Ellen DeGeneres, George Bush Question During Democratic Debate Draws Major Backlash Online

Social media erupted with criticism after Tuesday night’s Democratic primary debate ended with a final question about Ellen DeGeneres and former President George W. Bush’s controversial friendship rather than tackling important issues like climate change and immigration. As the fourth primary debate drew to a close, moderator Anderson Cooper asked the 12-candidate Democratic field on stage to describe a friendship "that would surprise us.”

DeGeneres has been embattled in controversy ever since she was spotted sitting next to the former POTUS at a Sunday, Oct. 6 Dallas Cowboys-Green Bay Packers NFL game, with critics slamming the talk show host, a gay woman, for befriending a former POTUS who held anti-LGBT stances throughout his presidency and has been called a "war criminal" following his actions in the Iraq War.

While DeGeneres attempted to end the controversy with a call for tolerance, it has continued to dominate headlines, though many felt that bringing the topic up in the Tuesday debate was unwarranted, claiming that the time could have better been used to allow candidates to address more pressing topics.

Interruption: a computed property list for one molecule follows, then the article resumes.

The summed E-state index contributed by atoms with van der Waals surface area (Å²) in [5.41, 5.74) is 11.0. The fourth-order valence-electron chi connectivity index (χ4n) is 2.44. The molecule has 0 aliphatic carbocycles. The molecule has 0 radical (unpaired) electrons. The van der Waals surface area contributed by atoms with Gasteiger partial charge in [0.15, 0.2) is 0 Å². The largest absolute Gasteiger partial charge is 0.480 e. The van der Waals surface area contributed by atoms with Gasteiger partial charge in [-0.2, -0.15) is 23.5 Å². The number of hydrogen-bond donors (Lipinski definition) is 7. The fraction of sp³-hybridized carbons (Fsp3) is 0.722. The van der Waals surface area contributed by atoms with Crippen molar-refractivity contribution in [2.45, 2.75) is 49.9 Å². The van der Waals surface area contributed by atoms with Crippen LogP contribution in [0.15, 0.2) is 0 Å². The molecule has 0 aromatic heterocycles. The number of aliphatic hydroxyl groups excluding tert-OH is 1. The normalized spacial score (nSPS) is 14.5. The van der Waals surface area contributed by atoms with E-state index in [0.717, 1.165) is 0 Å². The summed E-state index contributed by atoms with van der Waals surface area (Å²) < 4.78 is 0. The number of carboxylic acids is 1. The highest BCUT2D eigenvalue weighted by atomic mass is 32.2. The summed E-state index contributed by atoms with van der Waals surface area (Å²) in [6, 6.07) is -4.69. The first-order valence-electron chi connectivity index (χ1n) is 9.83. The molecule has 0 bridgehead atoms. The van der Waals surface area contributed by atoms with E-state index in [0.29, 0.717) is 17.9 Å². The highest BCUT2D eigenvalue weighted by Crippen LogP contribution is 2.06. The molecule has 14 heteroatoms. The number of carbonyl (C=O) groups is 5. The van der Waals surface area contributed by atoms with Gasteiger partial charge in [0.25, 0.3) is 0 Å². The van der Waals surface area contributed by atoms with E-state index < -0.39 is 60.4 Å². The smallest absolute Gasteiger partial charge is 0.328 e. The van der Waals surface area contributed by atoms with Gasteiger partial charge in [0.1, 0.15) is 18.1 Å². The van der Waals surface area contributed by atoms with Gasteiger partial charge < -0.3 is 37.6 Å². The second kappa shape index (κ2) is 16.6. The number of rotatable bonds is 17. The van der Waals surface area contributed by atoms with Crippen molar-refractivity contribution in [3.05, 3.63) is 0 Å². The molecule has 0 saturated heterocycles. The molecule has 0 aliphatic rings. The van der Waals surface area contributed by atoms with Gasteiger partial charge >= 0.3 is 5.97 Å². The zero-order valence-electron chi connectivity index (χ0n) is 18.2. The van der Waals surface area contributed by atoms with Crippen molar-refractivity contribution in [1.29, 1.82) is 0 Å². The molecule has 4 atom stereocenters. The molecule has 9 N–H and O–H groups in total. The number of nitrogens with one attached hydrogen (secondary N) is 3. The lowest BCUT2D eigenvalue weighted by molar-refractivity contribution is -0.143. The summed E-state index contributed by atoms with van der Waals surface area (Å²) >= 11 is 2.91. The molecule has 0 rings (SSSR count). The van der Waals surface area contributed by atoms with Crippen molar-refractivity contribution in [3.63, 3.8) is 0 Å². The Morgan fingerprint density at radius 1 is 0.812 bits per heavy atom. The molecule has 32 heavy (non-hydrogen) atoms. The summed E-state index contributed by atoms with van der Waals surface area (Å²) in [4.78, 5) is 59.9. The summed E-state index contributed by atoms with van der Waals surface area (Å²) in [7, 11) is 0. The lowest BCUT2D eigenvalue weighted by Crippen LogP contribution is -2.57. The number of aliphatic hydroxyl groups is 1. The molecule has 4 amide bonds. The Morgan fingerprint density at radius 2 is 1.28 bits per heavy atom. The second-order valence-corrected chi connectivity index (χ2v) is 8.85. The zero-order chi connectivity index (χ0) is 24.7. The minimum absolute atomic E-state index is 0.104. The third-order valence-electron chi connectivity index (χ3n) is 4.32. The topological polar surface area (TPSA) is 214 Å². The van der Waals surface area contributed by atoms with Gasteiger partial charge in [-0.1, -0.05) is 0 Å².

“Not one single question about the climate crisis. Not one single question about the climate crisis. Not one single question about the climate crisis,” one person wrote. “This is the existential crisis of our time. Not one single question, and that’s completely inexcusable.”

“Are we f–ing talking about Ellen DeGeneres to candidates for the gotdam (sic) President of the United States?!?!?!?!” another wrote.

Responding to the question, former Housing and Urban Development Secretary Julián Castro claimed that while he believes “we should be more kind to other folks," he also believes that “we should hold people to account for what they've done, especially public servants who have a record of having done something or not done something."


Speaking with MSNBC’s Chris Hayes following the debate, Castro said the failure to ask more substantive questions was "journalistic malpractice."

“I challenge CNN and The New York Times to ask, finally ask, about homelessness and housing. I tried to insert a little bit about that in some of my answers. But we talked about Ellen [DeGeneres] at the end,” he said, according to Mediaite. “I know what the point of the question was, but we keep leaving some of these huge issues that impact families off of the question agenda at these debates. And really, it’s journalistic malpractice to do that.”